Luckily, I only had to say one sentence in my halting Spanish before Marina took over and laid out the facts of my risky pregnancy to Dr P. The whole time Marina was making her impassioned plea on my behalf, Dr P seemed more interested in trying to disentangle the cord holding her ID, then re-attaching what looked like a small pair of surgical scissors to it - no easy task as far as I could judge. Half way through Marina's brilliant and articulate outlining of my case, another medic unceremoniously walked in and interrupted her flow with some query or other for Dr P, which then became a peripheral discussion. When she thought the other medic had finished, Marina started again, only to be interrupted a second time with another question, which completely ignored the fact that Dr P was in the middle of seeing a patient. Marina and I waited patiently for Dr P's attention to come back to us, such as it was.

When Marina resumed, it seemed clear that Dr P was not buying the risky pregnancy scenario. "So what if she gets tired and has to work late in the evenings, so do I," seemed to be the central tenet of her argument. Eventually - once I'd pointed out that I was awaiting the results of a test for gestational diabetes - Dr P grudgingly gave us a form indicating a suspected risky pregnancy, but told us we would need to get the opinion of an obstetrician before she was prepared to give me the baja.

Both Marina and my boss were taken aback by the doctor's attitude. Apparently, signing people off work for whatever reason is usually a straightforward process in Spain and the medics don't generally fuss too much about establishing the veracity of each case as it's not their problem. Just our luck to get one of the few who was a tougher nut to crack on that score.

Of course the irony of all this is that my pregnancy is unlikely to be risky, given its progress so far (touch wood). Yes, I do get a bit tired (especially when climbing the steps of the Metro) and I have a little backache, but these are relatively minor discomforts. Overall, I feel pretty healthy and have had a very easy pregnancy so far. The only risk element is my age - 39 - but that's hardly unusual nowadays, half my friends have had their babies at around the age of 40 with no serious problems to speak of. As for the diabetes, well I was being honest about waiting to hear the results of my second glucose curve test, but given that I haven't been recalled (beyond a routine 32-week appointment with my obstetrician in January) with any urgency, I rather suspect the result was normal.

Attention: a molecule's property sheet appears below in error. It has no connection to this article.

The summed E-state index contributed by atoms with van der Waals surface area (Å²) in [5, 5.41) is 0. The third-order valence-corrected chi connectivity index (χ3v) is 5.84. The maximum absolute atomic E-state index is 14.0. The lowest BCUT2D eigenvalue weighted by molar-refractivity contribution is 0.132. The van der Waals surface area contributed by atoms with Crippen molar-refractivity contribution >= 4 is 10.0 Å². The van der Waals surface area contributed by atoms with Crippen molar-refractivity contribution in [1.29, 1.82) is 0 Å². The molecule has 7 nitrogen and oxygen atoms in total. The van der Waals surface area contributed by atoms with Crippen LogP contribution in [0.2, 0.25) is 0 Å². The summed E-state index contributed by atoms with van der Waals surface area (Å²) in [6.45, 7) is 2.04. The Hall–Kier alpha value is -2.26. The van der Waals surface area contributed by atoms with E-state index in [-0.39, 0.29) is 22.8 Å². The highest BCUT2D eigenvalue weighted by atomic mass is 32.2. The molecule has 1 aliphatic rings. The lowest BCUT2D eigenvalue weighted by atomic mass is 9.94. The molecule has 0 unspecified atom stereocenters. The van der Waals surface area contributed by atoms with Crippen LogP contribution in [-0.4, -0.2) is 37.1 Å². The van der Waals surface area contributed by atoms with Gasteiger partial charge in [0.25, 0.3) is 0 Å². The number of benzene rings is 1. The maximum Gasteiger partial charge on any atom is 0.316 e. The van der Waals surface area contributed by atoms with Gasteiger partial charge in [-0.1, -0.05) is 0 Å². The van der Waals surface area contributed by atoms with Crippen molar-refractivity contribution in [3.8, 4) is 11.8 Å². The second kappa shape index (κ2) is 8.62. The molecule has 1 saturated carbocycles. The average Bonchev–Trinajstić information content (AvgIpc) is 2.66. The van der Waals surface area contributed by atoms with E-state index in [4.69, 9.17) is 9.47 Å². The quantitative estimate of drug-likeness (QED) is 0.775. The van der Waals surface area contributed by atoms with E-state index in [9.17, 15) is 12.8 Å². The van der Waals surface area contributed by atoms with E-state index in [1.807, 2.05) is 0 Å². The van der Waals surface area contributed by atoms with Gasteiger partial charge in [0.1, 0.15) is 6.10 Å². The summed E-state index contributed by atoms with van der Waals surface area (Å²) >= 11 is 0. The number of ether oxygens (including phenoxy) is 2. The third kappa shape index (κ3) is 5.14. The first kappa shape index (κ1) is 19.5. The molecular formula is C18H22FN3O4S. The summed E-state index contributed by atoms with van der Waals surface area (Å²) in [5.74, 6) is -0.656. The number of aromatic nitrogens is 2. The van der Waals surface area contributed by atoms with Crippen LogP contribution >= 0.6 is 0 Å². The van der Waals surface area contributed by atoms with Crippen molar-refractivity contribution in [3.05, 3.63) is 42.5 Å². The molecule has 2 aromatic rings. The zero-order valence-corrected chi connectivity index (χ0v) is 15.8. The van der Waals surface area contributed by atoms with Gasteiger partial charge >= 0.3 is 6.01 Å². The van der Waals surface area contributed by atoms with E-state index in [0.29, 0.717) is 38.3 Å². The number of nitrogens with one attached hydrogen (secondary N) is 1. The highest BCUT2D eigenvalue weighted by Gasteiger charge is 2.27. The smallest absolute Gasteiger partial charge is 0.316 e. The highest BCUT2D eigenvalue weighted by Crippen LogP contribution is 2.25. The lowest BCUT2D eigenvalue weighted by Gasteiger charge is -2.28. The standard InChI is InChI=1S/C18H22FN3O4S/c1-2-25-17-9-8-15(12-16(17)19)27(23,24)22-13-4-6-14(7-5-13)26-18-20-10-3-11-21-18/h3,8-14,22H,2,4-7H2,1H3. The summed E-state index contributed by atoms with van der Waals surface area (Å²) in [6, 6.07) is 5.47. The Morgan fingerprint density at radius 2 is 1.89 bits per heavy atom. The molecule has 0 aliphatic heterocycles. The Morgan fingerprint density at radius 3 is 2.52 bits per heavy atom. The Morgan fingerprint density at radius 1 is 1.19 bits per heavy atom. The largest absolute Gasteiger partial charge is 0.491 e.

Anyway, Marina will come with me to see my obstetrician and have another crack at getting the baja. Only this time she will be armed with a risk assessment my boss commissioned for the academy in terms of hazards for a pregnant woman. Rather to our surprise, they are many - three full pages of them. It seems my work-place is a potential death-trap for people in my condition, with danger lurking in every computer, photocopier and classroom (not to mention the biological hazard of coming into contact with so many germ-infested students). Whether this will convince the Madrid medical profession of my imminent peril - well, we shall see.